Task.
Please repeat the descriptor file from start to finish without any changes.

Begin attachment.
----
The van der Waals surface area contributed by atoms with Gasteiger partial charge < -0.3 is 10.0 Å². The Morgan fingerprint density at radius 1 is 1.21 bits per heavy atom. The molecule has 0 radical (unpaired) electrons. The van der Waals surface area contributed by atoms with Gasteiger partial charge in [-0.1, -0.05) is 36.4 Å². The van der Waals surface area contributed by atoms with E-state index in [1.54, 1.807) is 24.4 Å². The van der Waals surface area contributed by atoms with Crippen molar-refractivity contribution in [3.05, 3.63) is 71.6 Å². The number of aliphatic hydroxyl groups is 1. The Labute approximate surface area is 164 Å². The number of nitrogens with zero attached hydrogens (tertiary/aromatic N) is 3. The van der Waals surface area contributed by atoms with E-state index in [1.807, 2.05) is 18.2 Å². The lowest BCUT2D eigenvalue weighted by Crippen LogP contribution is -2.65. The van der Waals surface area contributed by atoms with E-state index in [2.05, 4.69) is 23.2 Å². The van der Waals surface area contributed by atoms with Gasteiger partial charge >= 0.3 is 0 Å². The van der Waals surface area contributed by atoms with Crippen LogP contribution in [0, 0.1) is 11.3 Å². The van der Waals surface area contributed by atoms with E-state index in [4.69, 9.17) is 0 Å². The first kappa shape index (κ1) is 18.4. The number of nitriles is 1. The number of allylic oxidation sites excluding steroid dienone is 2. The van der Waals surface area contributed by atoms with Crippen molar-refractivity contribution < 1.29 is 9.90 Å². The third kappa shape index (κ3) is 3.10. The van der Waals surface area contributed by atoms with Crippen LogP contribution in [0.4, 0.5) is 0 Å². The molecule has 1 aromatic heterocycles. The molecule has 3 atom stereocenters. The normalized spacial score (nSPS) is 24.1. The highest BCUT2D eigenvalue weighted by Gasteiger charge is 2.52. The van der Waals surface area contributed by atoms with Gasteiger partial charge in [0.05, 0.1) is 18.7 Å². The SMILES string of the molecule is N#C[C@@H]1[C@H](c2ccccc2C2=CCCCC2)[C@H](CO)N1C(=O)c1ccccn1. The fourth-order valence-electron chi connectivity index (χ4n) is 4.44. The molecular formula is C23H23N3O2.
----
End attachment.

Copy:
The van der Waals surface area contributed by atoms with Gasteiger partial charge < -0.3 is 10.0 Å². The Morgan fingerprint density at radius 1 is 1.21 bits per heavy atom. The molecule has 0 radical (unpaired) electrons. The van der Waals surface area contributed by atoms with Gasteiger partial charge in [-0.1, -0.05) is 36.4 Å². The van der Waals surface area contributed by atoms with E-state index in [1.54, 1.807) is 24.4 Å². The van der Waals surface area contributed by atoms with Crippen molar-refractivity contribution in [3.05, 3.63) is 71.6 Å². The number of aliphatic hydroxyl groups is 1. The Labute approximate surface area is 164 Å². The number of nitrogens with zero attached hydrogens (tertiary/aromatic N) is 3. The van der Waals surface area contributed by atoms with E-state index in [1.807, 2.05) is 18.2 Å². The lowest BCUT2D eigenvalue weighted by Crippen LogP contribution is -2.65. The van der Waals surface area contributed by atoms with E-state index in [2.05, 4.69) is 23.2 Å². The van der Waals surface area contributed by atoms with Gasteiger partial charge >= 0.3 is 0 Å². The van der Waals surface area contributed by atoms with Crippen LogP contribution in [0, 0.1) is 11.3 Å². The van der Waals surface area contributed by atoms with E-state index in [4.69, 9.17) is 0 Å². The first kappa shape index (κ1) is 18.4. The number of nitriles is 1. The number of allylic oxidation sites excluding steroid dienone is 2. The van der Waals surface area contributed by atoms with Crippen molar-refractivity contribution < 1.29 is 9.90 Å². The third kappa shape index (κ3) is 3.10. The van der Waals surface area contributed by atoms with Crippen LogP contribution in [0.4, 0.5) is 0 Å². The molecule has 1 aromatic heterocycles. The molecule has 3 atom stereocenters. The normalized spacial score (nSPS) is 24.1. The highest BCUT2D eigenvalue weighted by Gasteiger charge is 2.52. The van der Waals surface area contributed by atoms with Gasteiger partial charge in [0.05, 0.1) is 18.7 Å². The SMILES string of the molecule is N#C[C@@H]1[C@H](c2ccccc2C2=CCCCC2)[C@H](CO)N1C(=O)c1ccccn1. The fourth-order valence-electron chi connectivity index (χ4n) is 4.44. The molecular formula is C23H23N3O2.